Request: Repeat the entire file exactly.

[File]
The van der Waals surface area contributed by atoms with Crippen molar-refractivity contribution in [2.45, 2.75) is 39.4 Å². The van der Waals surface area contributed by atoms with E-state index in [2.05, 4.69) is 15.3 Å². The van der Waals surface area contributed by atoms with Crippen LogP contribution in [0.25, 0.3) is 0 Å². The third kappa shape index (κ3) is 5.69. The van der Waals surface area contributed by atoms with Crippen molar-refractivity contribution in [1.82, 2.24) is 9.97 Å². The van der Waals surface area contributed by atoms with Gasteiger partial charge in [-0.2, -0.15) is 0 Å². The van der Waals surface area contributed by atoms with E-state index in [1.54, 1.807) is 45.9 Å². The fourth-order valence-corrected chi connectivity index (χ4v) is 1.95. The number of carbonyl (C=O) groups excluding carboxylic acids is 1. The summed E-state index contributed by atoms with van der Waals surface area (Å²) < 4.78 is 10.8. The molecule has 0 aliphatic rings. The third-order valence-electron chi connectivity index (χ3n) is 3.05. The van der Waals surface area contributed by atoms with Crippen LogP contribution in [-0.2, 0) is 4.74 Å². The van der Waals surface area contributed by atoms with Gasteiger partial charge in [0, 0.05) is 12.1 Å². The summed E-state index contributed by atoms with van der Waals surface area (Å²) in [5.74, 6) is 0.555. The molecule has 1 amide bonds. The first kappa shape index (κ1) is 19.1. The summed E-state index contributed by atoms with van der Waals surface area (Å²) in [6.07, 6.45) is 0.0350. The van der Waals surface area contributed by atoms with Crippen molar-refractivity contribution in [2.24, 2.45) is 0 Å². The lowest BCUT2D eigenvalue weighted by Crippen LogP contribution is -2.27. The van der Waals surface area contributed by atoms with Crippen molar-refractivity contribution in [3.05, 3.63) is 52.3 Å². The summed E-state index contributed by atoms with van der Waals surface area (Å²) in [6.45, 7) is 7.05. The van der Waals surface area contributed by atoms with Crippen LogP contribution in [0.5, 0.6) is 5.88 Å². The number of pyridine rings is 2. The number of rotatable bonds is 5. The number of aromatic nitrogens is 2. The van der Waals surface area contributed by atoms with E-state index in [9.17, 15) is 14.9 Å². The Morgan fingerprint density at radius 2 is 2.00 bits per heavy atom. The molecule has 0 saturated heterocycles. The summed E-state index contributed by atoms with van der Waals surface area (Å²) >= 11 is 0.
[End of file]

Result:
The van der Waals surface area contributed by atoms with Crippen molar-refractivity contribution in [2.45, 2.75) is 39.4 Å². The van der Waals surface area contributed by atoms with E-state index in [2.05, 4.69) is 15.3 Å². The van der Waals surface area contributed by atoms with Crippen LogP contribution in [0.25, 0.3) is 0 Å². The third kappa shape index (κ3) is 5.69. The van der Waals surface area contributed by atoms with Crippen molar-refractivity contribution in [1.82, 2.24) is 9.97 Å². The van der Waals surface area contributed by atoms with Gasteiger partial charge in [-0.2, -0.15) is 0 Å². The van der Waals surface area contributed by atoms with E-state index in [1.54, 1.807) is 45.9 Å². The fourth-order valence-corrected chi connectivity index (χ4v) is 1.95. The number of carbonyl (C=O) groups excluding carboxylic acids is 1. The summed E-state index contributed by atoms with van der Waals surface area (Å²) < 4.78 is 10.8. The molecule has 0 aliphatic rings. The third-order valence-electron chi connectivity index (χ3n) is 3.05. The van der Waals surface area contributed by atoms with Crippen LogP contribution in [-0.2, 0) is 4.74 Å². The van der Waals surface area contributed by atoms with Gasteiger partial charge in [0, 0.05) is 12.1 Å². The summed E-state index contributed by atoms with van der Waals surface area (Å²) in [5.74, 6) is 0.555. The molecule has 1 amide bonds. The first kappa shape index (κ1) is 19.1. The summed E-state index contributed by atoms with van der Waals surface area (Å²) in [6.07, 6.45) is 0.0350. The van der Waals surface area contributed by atoms with Crippen molar-refractivity contribution in [2.24, 2.45) is 0 Å². The lowest BCUT2D eigenvalue weighted by Crippen LogP contribution is -2.27. The van der Waals surface area contributed by atoms with Crippen molar-refractivity contribution in [3.05, 3.63) is 52.3 Å². The summed E-state index contributed by atoms with van der Waals surface area (Å²) in [6.45, 7) is 7.05. The van der Waals surface area contributed by atoms with Crippen LogP contribution in [0.5, 0.6) is 5.88 Å². The number of pyridine rings is 2. The number of rotatable bonds is 5. The number of aromatic nitrogens is 2. The van der Waals surface area contributed by atoms with E-state index in [9.17, 15) is 14.9 Å². The Morgan fingerprint density at radius 2 is 2.00 bits per heavy atom. The molecule has 0 saturated heterocycles. The summed E-state index contributed by atoms with van der Waals surface area (Å²) >= 11 is 0.